Quite a few folks — including Senators Harry Reid and Tom Coburn — believe Obamacare was “designed to fail,” that the system will prove so unworkable that within a few years, there will be wide public support for single-payer system, where all health care costs are paid for by the government.
There’s one flaw in this theory: The whole messy contraption of the Affordable Care Act has Obama’s name on it. And I’m not so sure Obama wants his name to forever be associated with a malfunctioning, care-denying failure that ruined health care for millions of Americans.
The “designed to fail” theory seems to be overthinking it. Obama, Kathleen Sebelius, and his crew thought they could make this work, and successfullly manage the overhaul of one-sixth of the nation’s economy, implementing a system of new taxes, new exchanges, new required coverage, subsidized premiums, penalties for not purchasing insurance, penalties for “Cadillac coverage” plans, elimination of low-cost catastropic-care options, thousands of “navigators” handling people’s personal health information, new incentives to move workers to part-time, new incentives to limit the number of workers at a business . . . and now we’re starting to see the parts fly off.
From today’s Morning Jolt:
Is Obamacare Doomed to Collapse No Matter What Congress Does?
Either everything we’re hearing about Obamacare from the people implementing it is wrong, or it’s going to be an unmanageable disaster. We may someday look back and think Ted Cruz and his like-minded Republicans worked tooth and nail to save Democrats from one of their biggest policy mistakes in decades.
Fear of ObamaCare is growing because a cascade of news suggests that ObamaCare is an impending catastrophe.
Big labor unions and smaller franchise restaurant owners want out. UPS dropped coverage for employed spouses. Corporations such as Walgreens and IBM are transferring employees or retirees into private insurance exchanges. Because of ObamaCare, the Cleveland Clinic has announced early retirements for staff and possible layoffs. The federal government this week made public its estimate of premium costs for the federal health-care exchanges. It is a morass, revealing the law’s underappreciated operational complexity.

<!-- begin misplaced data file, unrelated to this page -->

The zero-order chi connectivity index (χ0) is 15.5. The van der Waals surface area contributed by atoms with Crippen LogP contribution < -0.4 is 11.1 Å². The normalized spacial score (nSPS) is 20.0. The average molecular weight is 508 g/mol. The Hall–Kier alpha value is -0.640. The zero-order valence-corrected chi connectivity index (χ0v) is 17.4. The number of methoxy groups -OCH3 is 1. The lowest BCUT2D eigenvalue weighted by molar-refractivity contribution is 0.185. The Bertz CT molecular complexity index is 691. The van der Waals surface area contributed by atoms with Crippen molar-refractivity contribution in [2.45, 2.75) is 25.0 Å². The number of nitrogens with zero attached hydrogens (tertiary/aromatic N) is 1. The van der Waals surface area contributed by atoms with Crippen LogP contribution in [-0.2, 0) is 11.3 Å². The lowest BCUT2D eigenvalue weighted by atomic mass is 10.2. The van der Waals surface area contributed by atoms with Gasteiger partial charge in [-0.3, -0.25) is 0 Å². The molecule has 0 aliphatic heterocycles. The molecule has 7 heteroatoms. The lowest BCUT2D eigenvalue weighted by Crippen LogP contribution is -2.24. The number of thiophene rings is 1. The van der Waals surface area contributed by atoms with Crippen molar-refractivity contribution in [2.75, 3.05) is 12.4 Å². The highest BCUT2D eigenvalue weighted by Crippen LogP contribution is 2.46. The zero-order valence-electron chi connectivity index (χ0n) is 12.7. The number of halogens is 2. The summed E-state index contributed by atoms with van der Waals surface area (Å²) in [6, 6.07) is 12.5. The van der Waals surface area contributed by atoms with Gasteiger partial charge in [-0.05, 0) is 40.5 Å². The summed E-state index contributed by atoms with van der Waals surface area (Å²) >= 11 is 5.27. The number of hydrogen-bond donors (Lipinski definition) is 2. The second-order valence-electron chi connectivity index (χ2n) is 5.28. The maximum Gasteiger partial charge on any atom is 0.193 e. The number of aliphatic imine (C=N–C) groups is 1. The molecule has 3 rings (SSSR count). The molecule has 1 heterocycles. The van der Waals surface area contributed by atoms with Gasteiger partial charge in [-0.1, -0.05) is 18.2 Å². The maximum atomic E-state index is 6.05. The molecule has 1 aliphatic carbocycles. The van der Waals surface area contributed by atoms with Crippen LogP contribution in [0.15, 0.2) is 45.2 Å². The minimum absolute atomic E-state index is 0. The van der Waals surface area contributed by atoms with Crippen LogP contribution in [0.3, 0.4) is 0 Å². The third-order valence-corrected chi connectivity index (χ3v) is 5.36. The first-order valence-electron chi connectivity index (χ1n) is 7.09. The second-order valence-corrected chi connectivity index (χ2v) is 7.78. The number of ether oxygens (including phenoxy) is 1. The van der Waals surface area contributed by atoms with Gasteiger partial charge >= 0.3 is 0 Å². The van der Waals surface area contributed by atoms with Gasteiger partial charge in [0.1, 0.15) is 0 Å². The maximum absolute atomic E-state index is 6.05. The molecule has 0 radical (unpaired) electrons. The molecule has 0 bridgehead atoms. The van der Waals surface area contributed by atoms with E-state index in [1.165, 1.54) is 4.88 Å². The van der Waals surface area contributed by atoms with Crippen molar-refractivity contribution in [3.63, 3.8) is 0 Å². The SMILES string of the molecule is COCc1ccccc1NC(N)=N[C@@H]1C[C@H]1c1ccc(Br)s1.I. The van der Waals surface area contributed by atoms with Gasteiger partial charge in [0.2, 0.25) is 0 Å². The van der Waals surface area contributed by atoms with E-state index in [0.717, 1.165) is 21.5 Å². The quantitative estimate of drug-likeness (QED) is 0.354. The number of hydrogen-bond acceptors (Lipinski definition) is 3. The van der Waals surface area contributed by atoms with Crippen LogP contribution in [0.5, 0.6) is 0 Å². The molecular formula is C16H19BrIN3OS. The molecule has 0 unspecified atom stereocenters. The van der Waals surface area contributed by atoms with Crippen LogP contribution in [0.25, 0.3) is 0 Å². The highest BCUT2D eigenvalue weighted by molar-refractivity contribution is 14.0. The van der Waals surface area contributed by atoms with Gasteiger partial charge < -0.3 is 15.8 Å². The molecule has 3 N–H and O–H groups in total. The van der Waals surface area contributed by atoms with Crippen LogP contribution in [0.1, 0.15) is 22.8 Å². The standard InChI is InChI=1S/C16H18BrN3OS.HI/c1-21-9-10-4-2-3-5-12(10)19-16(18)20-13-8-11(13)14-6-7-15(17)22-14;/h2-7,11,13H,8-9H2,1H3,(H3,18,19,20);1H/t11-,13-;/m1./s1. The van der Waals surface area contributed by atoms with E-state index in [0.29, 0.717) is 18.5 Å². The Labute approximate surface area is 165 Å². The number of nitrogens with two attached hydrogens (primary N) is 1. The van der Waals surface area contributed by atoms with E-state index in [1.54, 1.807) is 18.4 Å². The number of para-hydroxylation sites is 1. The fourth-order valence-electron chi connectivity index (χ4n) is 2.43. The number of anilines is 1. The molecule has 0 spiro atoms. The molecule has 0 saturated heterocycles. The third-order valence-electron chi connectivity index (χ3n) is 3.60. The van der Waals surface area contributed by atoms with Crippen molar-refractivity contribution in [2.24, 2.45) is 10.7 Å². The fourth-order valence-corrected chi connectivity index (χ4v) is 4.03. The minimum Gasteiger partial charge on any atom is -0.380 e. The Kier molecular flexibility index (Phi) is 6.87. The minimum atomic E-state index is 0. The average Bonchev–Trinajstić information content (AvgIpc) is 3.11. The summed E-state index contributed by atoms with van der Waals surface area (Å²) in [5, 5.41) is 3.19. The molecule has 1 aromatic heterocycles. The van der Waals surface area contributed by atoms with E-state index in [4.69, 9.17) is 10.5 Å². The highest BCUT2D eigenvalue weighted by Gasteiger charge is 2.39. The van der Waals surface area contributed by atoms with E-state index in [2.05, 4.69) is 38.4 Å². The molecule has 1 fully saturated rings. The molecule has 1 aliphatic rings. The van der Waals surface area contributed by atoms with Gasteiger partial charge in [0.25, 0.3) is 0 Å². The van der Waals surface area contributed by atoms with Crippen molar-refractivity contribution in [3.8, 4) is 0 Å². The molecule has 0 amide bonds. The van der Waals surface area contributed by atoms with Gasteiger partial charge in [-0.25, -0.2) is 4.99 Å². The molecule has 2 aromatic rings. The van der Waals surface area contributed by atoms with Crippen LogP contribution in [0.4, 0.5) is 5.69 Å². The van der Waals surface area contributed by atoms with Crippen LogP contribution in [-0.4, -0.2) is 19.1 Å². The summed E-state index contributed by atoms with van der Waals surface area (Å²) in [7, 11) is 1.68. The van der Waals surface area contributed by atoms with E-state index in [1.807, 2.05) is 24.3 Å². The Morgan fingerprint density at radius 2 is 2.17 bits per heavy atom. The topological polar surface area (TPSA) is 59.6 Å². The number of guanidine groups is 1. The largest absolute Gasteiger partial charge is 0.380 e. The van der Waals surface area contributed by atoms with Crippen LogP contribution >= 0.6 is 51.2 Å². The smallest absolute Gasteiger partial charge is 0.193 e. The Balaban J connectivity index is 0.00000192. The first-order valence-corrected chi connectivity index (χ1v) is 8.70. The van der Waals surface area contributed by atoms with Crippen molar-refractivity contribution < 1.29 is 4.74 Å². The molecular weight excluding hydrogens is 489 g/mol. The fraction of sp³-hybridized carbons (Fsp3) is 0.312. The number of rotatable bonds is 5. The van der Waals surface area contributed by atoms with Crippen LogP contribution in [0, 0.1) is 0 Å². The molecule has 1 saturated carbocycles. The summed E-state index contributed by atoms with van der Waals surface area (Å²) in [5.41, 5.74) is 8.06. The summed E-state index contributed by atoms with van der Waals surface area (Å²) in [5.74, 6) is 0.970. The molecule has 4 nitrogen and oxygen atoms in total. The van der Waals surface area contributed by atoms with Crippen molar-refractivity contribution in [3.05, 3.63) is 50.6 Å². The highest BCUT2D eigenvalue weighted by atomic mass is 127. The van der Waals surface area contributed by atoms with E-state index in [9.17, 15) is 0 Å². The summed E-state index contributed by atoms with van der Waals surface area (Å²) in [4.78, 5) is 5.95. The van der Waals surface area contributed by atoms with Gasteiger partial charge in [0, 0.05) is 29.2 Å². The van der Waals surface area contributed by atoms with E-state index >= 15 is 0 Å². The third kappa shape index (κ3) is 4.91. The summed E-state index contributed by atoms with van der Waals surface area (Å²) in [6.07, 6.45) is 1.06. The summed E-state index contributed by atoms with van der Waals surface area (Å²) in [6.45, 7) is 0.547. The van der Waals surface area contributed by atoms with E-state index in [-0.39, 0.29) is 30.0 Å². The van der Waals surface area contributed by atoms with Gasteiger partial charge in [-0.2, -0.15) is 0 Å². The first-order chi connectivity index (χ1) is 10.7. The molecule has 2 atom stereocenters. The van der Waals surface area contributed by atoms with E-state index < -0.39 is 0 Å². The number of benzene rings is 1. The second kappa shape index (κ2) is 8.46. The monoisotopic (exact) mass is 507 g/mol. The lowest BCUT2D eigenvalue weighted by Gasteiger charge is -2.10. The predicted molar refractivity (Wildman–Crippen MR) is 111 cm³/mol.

But ObamaCare’s Achilles’ heel is technology. The software glitches are going to drive people insane.
Creating really large software for institutions is hard. Creating big software that can communicate across unrelated institutions is unimaginably hard. ObamaCare’s software has to communicate — accurately — across a mind-boggling array of institutions: HHS, the IRS, Medicare, the state-run exchanges, and a whole galaxy of private insurers’ and employers’ software systems.
Recalling Rep. Thomas’s 1999 remark about Medicare setting prices for 3,000 counties, there is already mispricing of ObamaCare’s insurance policies inside the exchanges set up in the states.
The odds of ObamaCare’s eventual self-collapse look stronger every day. After that happens, then what? Try truly universal health insurance? Not bloody likely if the aghast U.S. public has any say.
The D.C. exchange was promoted by the media as ahead of the curve relative to other exchanges, and yet they still couldn’t get the subsidies calculations right in time for launch day — with three years to prepare. If that’s the shape that a comparatively well-run exchange was in, when would the more poorly-run exchanges start postponing elements of the rollout? Well, here you go. It took less than 24 hours.
Exit question: At this point, would the White House rather meet Boehner’s demand for a one-year delay of all of ObamaCare or Manchin’s demand for a one-year delay of the individual mandate specifically? I think there’s more political risk to the latter than the former, no? If you delay the whole law, you buy yourself time to work out all the bugs before trying again at a rollout next year. It’ll be hugely embarrassing to the White House to postpone things when they’re this close to launch, and there are doubtless lots of congressional Democrats who don’t want O-Care becoming a key issue right before the midterms, but that’s survivable. What’s potentially not survivable is rolling out the exchanges now minus the individual mandate, which means lots of young adults will face no legal compulsion to buy in. If (as Bill Clinton noted two days ago) healthy uninsured people refuse to fork over their money, then insurers suddenly don’t have a pool of revenue to cover all the people with preexisting conditions who are signing up, and then the whole scheme starts to collapse. There’ll be no delays after that; if insurers start crumbling, we’ll be in post-ObamaCare mode as a country. Better, then, to hit pause on the whole thing if you’re O to prevent that sort of collapse, right?